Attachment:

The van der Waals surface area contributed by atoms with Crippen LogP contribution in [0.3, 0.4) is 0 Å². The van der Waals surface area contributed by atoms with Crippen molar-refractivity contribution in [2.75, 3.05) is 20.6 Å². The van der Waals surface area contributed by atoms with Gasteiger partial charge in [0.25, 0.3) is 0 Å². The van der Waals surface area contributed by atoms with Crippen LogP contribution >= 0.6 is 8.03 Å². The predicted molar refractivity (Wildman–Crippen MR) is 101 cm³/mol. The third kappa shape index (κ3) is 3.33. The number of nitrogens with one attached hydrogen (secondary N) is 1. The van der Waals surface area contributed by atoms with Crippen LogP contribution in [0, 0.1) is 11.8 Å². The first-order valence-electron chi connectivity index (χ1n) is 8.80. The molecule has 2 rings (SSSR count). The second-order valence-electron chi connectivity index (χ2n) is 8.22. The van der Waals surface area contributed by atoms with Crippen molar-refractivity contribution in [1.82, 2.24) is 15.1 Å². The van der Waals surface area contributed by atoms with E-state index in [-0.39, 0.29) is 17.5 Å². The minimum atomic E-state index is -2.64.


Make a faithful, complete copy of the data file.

The van der Waals surface area contributed by atoms with Crippen LogP contribution in [0.3, 0.4) is 0 Å². The van der Waals surface area contributed by atoms with Crippen molar-refractivity contribution in [2.75, 3.05) is 20.6 Å². The van der Waals surface area contributed by atoms with Gasteiger partial charge in [0.25, 0.3) is 0 Å². The van der Waals surface area contributed by atoms with Crippen LogP contribution >= 0.6 is 8.03 Å². The predicted molar refractivity (Wildman–Crippen MR) is 101 cm³/mol. The third kappa shape index (κ3) is 3.33. The number of nitrogens with one attached hydrogen (secondary N) is 1. The van der Waals surface area contributed by atoms with Crippen LogP contribution in [0, 0.1) is 11.8 Å². The first-order valence-electron chi connectivity index (χ1n) is 8.80. The molecule has 2 rings (SSSR count). The second-order valence-electron chi connectivity index (χ2n) is 8.22. The van der Waals surface area contributed by atoms with Crippen molar-refractivity contribution in [1.82, 2.24) is 15.1 Å². The van der Waals surface area contributed by atoms with E-state index in [-0.39, 0.29) is 17.5 Å². The minimum atomic E-state index is -2.64.